June trade in intangibles

As expected, the US trade deficit grew in June according to this morning’s data from BEA. Exports increased by $2.4 billion while imports were up even more at a $3.5 billion increase. As a result, the monthly trade deficit rose from $26 billion in May to $27 billion in June. The deficit was not as big as some feared, however. As the Wall Street Journal reports, “Economists surveyed by Dow Jones Newswires had estimated a $28.7 billion shortfall.” Rising oil prices were the cause of much of the increase. Interestingly imports of consumer goods continued to decline. Automotive imports increased.
On the positive side, our surplus in intangibles increased ever so slightly in June–by $55 million. Once again, exports and imports of private business services were up while both inflows (exports) and outflows (imports) of royalty payments were down. As I noted last month, the intangibles trade surplus has been essentially flat for the quite some time.
Our deficit in Advanced Technology Products worsened however. The deficit grew by over $1 billion in June to $4.6 billion as imports of information and communications technologies and opto-electronics rose. Again, this increase may be due to (and a sign of) a recovering economy. The last monthly surplus in Advanced Technology Products was in June 2002 and the last sustained series of monthly surpluses were in the first half of 2001.
Intangibles trade-Jun09.gif

Note: we define trade in intangibles as the sum of “royalties and license fees” and “other private services”. The BEA/Census Bureau definitions of those categories are as follows:


Royalties and License Fees – Transactions with foreign residents involving intangible assets and proprietary rights, such as the use of patents, techniques, processes, formulas, designs, know-how, trademarks, copyrights, franchises, and manufacturing rights. The term “royalties” generally refers to payments for the utilization of copyrights or trademarks, and the term “license fees” generally refers to payments for the use of patents or industrial processes.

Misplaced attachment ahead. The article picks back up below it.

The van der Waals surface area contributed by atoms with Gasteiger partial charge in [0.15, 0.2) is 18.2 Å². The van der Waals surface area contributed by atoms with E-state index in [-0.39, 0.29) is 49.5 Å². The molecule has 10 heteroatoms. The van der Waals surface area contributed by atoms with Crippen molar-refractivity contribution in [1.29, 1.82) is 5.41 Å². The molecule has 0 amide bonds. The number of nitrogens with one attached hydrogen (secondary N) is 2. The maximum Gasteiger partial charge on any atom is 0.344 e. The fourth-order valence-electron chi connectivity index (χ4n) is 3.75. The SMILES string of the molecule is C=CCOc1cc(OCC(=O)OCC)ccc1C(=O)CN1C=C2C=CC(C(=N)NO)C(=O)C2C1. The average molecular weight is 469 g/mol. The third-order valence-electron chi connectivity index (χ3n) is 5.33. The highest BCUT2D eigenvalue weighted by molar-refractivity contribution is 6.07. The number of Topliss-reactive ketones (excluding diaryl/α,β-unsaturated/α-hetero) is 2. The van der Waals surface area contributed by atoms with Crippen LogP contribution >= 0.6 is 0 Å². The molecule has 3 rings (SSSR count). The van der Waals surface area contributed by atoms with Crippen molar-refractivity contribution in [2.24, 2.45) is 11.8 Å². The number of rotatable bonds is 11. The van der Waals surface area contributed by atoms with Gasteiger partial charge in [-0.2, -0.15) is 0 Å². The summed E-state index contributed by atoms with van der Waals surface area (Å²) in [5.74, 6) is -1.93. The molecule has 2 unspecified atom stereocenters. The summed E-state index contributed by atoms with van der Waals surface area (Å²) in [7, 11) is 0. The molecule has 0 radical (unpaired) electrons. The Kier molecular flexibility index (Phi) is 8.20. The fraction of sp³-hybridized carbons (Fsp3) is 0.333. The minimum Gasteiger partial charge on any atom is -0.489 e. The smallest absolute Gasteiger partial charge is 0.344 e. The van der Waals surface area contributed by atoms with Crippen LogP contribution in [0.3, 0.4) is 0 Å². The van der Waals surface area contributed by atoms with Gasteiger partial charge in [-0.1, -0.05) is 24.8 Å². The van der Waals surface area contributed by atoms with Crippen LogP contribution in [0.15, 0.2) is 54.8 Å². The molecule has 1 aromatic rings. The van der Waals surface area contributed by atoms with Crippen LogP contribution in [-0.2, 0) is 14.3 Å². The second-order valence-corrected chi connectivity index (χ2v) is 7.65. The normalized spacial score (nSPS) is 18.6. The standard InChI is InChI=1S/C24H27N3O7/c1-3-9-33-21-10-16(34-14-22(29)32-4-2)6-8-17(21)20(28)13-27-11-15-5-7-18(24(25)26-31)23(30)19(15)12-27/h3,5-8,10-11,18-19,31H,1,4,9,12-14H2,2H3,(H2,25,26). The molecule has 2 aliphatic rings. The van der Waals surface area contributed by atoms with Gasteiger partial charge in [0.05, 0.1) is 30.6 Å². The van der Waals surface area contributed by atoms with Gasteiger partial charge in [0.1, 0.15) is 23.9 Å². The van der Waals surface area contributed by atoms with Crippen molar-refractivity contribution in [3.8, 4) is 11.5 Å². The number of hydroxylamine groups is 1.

Other Private Services – Transactions with affiliated foreigners, for which no identification by type is available, and of transactions with unaffiliated foreigners. (The term “affiliated” refers to a direct investment relationship, which exists when a U.S. person has ownership or control, directly or indirectly, of 10 percent or more of a foreign business enterprise’s voting securities or the equivalent, or when a foreign person has a similar interest in a U.S. enterprise.) Transactions with unaffiliated foreigners consist of education services; financial services (includes commissions and other transactions fees associated with the purchase and sale of securities and noninterest income of banks, and excludes investment income); insurance services; telecommunications services (includes transmission services and value-added services); and business, professional, and technical services. Included in the last group are advertising services; computer and data processing services; database and other information services; research, development, and testing services; management, consulting, and public relations services; legal services; construction, engineering, architectural, and mining services; industrial engineering services; installation, maintenance, and repair of equipment; and other services, including medical services and film and tape rentals.

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